NOTE: In an interview with Stephen L. Fisher of Emory & Henry College in 2011 Ms Kingsolver confirmed some of the ideas I have expounded here:

“. . .the most remarkable feature of human culture is its capacity to reach beyond the self to encompass the collective good; yet, here in the United States we are blazing a bold downhill path from the high ground of ‘human collective’ toward the tight little den of ‘self.'”

Well put, but as is the case with so many fine novelists, her books make the point more forcefully.

Are We There Yet?

As Hannah Arendt uses the term, “totalitarianism” is any form of government in which those in power seek to gain “total domination” of the minds and actions of the citizens by any means — violent or otherwise.  In this sense, Huxley’s Brave New World is a totalitarian state in which a benign dictator, convinced that he is doing the right thing, makes sure his people think they are free while all the time he guarantees their continued mental captivity in a world of pleasure and endless diversions. If this sounds a bit familiar, it may well be, though in these United States it is not clear whether there is a single person or a group that is in complete control. But it is certainly the case that we are provided with endless diversions and a mind-boggling array of entertainment to keep us convinced we are free while all the time we are buying what the media are selling, electing officials who are cleverly marketed like toothpaste, and embracing the platitudes we hear repeatedly. Seriously, how many people in this “free” nation really use their minds?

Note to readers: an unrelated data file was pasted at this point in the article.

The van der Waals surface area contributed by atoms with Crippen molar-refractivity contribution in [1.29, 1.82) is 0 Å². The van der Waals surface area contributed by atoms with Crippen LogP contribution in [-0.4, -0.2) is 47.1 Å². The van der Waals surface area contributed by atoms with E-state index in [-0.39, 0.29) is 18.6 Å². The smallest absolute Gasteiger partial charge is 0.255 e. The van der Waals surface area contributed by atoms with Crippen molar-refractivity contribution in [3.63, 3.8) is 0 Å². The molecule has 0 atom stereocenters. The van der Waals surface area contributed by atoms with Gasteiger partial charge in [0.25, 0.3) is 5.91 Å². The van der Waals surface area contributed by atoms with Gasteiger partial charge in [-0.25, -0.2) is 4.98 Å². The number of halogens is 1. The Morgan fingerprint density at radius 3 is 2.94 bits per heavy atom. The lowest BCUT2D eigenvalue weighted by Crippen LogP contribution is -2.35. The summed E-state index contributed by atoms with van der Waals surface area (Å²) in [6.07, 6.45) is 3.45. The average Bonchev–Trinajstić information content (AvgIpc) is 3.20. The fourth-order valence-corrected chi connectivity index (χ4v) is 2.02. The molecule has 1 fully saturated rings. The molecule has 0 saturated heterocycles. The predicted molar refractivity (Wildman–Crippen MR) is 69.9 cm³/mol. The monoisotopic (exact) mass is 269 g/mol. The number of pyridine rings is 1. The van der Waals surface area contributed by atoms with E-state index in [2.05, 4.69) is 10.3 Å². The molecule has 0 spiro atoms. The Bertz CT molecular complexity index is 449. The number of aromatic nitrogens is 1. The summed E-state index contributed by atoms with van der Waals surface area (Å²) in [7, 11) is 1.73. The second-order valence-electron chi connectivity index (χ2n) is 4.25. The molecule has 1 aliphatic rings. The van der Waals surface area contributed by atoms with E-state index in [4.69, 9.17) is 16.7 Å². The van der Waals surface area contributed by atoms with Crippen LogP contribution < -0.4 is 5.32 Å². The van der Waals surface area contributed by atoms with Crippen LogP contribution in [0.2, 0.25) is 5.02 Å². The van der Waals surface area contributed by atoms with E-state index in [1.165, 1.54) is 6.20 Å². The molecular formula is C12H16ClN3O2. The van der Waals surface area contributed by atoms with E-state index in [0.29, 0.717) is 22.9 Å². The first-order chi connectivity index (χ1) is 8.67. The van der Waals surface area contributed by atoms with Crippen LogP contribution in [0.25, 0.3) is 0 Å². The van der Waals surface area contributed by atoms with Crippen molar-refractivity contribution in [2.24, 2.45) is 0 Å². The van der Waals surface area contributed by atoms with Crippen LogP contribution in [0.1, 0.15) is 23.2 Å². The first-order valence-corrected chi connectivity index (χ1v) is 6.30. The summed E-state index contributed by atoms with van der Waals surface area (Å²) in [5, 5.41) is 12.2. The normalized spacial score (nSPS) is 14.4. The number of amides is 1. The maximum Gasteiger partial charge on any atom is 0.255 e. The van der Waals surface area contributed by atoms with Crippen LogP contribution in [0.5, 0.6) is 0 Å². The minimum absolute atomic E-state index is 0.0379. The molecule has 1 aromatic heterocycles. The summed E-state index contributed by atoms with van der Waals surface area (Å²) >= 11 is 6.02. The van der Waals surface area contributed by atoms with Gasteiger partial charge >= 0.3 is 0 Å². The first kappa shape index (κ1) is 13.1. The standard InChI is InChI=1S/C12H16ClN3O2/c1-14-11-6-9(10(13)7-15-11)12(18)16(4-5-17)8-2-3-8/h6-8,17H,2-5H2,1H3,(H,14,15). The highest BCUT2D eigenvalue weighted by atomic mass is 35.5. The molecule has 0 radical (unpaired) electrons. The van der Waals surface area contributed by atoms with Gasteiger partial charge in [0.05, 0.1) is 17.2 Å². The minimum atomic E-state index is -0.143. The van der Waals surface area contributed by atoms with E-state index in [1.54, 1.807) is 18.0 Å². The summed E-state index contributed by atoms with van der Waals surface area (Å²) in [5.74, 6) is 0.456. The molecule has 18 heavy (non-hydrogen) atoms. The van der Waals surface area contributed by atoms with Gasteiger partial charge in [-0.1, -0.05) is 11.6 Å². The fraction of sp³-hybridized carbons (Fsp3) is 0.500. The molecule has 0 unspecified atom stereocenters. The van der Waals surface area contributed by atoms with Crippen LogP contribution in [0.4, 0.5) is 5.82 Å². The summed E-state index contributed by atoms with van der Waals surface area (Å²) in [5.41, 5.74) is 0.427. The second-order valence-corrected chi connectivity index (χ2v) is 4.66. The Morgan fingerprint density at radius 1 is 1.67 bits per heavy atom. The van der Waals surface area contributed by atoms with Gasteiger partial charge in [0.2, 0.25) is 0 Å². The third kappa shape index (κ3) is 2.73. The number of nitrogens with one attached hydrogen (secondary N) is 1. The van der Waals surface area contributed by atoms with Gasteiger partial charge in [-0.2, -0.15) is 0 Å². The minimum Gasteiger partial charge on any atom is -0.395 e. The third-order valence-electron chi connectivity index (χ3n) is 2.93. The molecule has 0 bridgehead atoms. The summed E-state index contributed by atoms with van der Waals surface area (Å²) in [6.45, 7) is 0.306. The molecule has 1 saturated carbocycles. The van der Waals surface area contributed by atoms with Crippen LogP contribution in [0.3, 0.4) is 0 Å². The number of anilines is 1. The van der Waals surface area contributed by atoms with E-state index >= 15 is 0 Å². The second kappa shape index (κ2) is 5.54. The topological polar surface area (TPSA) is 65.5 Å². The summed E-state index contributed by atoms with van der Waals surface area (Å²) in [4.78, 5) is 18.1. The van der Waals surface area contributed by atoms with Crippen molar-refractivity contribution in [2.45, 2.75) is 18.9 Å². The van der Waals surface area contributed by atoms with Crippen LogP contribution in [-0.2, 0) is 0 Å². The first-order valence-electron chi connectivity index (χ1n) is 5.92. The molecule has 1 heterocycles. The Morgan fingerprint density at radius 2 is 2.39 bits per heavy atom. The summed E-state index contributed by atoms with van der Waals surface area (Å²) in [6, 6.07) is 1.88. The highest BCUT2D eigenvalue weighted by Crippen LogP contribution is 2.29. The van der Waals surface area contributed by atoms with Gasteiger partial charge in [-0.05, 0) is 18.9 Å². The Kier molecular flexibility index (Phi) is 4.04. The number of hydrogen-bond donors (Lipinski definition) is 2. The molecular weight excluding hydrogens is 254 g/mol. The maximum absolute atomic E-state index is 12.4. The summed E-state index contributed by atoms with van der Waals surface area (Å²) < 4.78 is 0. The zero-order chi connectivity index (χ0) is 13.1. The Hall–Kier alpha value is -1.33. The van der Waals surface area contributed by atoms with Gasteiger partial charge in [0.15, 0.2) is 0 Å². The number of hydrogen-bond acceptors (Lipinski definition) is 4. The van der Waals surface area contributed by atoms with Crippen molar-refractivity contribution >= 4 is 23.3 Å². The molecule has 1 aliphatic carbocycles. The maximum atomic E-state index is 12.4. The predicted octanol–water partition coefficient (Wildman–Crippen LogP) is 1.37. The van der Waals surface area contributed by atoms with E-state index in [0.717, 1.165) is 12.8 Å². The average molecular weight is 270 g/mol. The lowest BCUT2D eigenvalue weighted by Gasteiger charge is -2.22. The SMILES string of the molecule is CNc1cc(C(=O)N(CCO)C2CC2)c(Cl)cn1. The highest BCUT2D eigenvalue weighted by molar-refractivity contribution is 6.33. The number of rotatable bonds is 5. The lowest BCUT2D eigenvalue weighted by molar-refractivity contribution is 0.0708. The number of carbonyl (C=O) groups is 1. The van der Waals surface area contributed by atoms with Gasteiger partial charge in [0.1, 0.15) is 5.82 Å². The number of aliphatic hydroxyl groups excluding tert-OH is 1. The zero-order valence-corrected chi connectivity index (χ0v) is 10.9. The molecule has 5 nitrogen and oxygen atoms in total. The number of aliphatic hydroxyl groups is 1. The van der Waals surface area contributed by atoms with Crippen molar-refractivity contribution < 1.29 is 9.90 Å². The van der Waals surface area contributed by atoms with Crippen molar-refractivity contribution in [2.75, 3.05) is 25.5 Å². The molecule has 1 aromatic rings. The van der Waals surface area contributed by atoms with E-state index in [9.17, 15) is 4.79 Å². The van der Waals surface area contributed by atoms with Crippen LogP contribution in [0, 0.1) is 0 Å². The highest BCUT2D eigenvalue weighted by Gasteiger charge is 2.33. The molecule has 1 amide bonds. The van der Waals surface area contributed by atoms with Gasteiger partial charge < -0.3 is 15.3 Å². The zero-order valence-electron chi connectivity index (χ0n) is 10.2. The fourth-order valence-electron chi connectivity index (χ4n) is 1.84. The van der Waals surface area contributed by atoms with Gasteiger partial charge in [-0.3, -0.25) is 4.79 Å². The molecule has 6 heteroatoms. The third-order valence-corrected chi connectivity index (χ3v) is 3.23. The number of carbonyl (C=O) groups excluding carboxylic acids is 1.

In any event, I came across a passage or two in Arendt’s remarkable book about totalitarianism — which I have alluded to previously — that strike a responsive chord in this reader. Bear in mind that she was writing in 1948 and was primarily interested in Joseph Stalin and Adolph Hitler and their totalitarian governments. She was convinced that this period in history is when the “mob mentality” that later theorists latched upon came into the historical picture and “mass man” was born. This was before political correctness, of course, when “man” meant everyone. The “elite” of whom she is speaking is the educated and cultured individuals in those countries who should have known better — but who did not. There are subtle differences in the mentality of the two groups, but Arendt was convinced that they were both easily led astray.

“This difference between the elite and the mob notwithstanding, there is no doubt that the elite was pleased whenever the underworld  frightened respectable society into accepting it on an equal footing. The members of the elite did not object at all to paying a price, the destruction of civilization, for the fun of seeing how those who had been excluded unjustly in the past forced their way into it. They were not particularly outraged at the monstrous forgeries in historiography of which the totalitarian regimes are guilty and which announce themselves clearly enough in totalitarian propaganda. They had convinced themselves that traditional historiography was a forgery in any case, since it had excluded the underprivileged and oppressed from the memory of mankind. Those who were rejected by their own time were usually forgotten by history, and the insult added to injury had troubled all sensitive consciences ever since faith in a hereafter where the last would be the first had disappeared. Injustices in the past as well as the present became intolerable when there was no longer any hope that the scales of justice eventually would be set right. Marx’s great attempt to rewrite world history in terms of class struggles fascinated even those who did not believe in the correctness of his thesis, because of his original intention to find a device by which to force the destinies of those excluded from official history into the memory of posterity.”

And again,